8 Major Misconceptions About Social Security Disability Benefits

Getting a Handle on the Misconceptions

Amidst the vast array of information and statistics surrounding Social Security disability benefits and its claimants, news headlines often highlight concerning issues like the disability backlog surpassing one million cases or passing away while on the waitlist. Additionally, it's disheartening to learn that many cases take years to secure benefits.

This might leave you wondering, "Is it even worth filing for disability?"

As a law firm that has over 130 years of combined experience, we have handled tens of thousands of disability cases and want to shed light on some of the misconceptions about Social Security disability.

Misconception #1.
Social Security disability cases take several years to win

In our experience, we unfortunately have seen some cases take years. But this can be dependent on a lot of factors such as a claim being refiled from scratch, the age of the applicant, the judge assigned to the case, the type of disabling condition(s) and more. We have also had numerous cases where benefits were won within 30 days to a few short months. Every case is different. The national average is 18 months, or a year and a half. This means some cases take longer than 18 months, and some are much shorter.

Misconception #2.
Most disability claimants die before they have a hearing

It is possible and true in some cases that disability claimants do pass away before they have a hearing. However, if your doctor says that you are going to die from your medical condition, then the court will expedite your case and grant you an emergency hearing. Any attorney can arrange for this, and we at Balin Law certainly do this for our terminally ill clients.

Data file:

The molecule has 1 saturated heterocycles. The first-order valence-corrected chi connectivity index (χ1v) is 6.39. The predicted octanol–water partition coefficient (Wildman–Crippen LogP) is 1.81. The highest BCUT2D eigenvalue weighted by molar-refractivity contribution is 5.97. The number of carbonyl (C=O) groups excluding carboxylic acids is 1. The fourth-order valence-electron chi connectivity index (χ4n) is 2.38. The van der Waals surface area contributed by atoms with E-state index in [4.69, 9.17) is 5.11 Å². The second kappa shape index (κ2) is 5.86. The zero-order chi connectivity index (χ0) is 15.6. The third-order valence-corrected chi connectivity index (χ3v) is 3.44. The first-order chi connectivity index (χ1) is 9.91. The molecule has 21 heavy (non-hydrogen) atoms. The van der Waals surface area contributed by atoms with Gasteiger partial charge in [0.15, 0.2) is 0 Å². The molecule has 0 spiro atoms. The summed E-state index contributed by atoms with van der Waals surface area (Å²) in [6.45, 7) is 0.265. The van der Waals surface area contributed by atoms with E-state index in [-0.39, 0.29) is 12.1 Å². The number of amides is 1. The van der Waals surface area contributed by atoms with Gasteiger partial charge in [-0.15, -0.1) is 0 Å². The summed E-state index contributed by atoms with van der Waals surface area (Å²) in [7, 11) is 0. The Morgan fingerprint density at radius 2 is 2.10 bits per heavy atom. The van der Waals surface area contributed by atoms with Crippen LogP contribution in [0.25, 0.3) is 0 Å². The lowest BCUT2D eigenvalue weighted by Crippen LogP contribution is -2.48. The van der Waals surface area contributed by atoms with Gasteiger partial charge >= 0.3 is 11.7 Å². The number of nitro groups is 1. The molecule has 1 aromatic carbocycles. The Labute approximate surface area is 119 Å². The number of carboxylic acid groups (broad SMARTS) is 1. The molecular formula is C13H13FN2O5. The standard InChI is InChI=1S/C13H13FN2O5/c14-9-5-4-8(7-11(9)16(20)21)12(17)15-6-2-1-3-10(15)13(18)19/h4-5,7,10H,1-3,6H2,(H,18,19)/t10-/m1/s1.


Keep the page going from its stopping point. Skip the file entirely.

Misconception #3.
All disability claimants get denied the first time

This is absolutely not true. We have worked with thousands of disability claimants who received benefits the first time they filed and claimants who received benefits within months from filing. The law is complex and there are three case types your claim can be put into: physical, mental, or combination cases.
Physical cases usually depend on the age of the applicant. The Social Security Administration recognizes that folks age 55 and older face challenges that younger folks do not. This means that a 40-year-old can get disability benefits the first time they apply, but they will face a more rigorous test than the 55+-year-old filing for disability for a physical condition.
Mental health cases are analyzed by the Social Security Administration under what’s called “sustainability issues.” Sustainability issues are regarded as understanding if the claimant was able to keep a job or not. Other cases can be looked at from the claimant’s “transferrable skills,” which means the claimant transitions into easier work than they once had. The Social Security Administration puts together a chart for transferrable skills. This can be a little confusing, so we encourage you to call us with questions.
Certain conditions are automatically considered disabling. For example, certain cancers are automatically disabling. Certain rapid-growing medical conditions are also considered automatic disabling. The bottom line here is that every case is different.

Misconception #4.
If I keep appealing my disability case, I will eventually get benefits

Not necessarily. Take a look at this chart:
source: disabilityjudges.com as of 04/28/2023

You can see that every major city in Ohio has different statistics for disability claims being approved, denied, or dismissed. Akron, Ohio has a 44 percent rate of approved cases vs. a 40 percent rate of denied cases with 16 percent of cases being dismissed. A case can be dismissed for several reasons. A claimant can fail to show up to the hearing or fail to follow treatment (or there was a lack of treatment). Another reason can be that a claimant went back to work after recovery. Again, every case is different.